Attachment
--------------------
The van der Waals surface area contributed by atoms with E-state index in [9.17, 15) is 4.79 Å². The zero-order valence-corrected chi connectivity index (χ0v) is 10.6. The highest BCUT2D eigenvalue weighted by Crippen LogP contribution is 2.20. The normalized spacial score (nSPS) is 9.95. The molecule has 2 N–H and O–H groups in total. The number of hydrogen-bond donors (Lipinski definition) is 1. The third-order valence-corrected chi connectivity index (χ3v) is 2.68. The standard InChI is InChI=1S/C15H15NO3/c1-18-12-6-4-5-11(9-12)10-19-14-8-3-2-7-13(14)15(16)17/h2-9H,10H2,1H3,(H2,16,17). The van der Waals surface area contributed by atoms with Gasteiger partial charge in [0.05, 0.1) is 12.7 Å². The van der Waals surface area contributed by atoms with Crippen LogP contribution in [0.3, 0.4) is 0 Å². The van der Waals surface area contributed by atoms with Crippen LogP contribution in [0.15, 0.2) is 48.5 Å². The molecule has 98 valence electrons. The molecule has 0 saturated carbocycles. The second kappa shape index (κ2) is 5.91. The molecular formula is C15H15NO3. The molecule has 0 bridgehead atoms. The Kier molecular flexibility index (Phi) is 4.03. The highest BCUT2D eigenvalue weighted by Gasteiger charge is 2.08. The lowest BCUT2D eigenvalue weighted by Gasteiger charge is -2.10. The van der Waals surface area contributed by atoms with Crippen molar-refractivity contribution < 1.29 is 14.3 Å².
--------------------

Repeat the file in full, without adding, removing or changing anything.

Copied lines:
The van der Waals surface area contributed by atoms with E-state index in [9.17, 15) is 4.79 Å². The zero-order valence-corrected chi connectivity index (χ0v) is 10.6. The highest BCUT2D eigenvalue weighted by Crippen LogP contribution is 2.20. The normalized spacial score (nSPS) is 9.95. The molecule has 2 N–H and O–H groups in total. The number of hydrogen-bond donors (Lipinski definition) is 1. The third-order valence-corrected chi connectivity index (χ3v) is 2.68. The standard InChI is InChI=1S/C15H15NO3/c1-18-12-6-4-5-11(9-12)10-19-14-8-3-2-7-13(14)15(16)17/h2-9H,10H2,1H3,(H2,16,17). The van der Waals surface area contributed by atoms with Gasteiger partial charge in [0.05, 0.1) is 12.7 Å². The van der Waals surface area contributed by atoms with Crippen LogP contribution in [0.3, 0.4) is 0 Å². The van der Waals surface area contributed by atoms with Crippen LogP contribution in [0.15, 0.2) is 48.5 Å². The molecule has 98 valence electrons. The molecule has 0 saturated carbocycles. The second kappa shape index (κ2) is 5.91. The molecular formula is C15H15NO3. The molecule has 0 bridgehead atoms. The Kier molecular flexibility index (Phi) is 4.03. The highest BCUT2D eigenvalue weighted by Gasteiger charge is 2.08. The lowest BCUT2D eigenvalue weighted by Gasteiger charge is -2.10. The van der Waals surface area contributed by atoms with Crippen molar-refractivity contribution < 1.29 is 14.3 Å².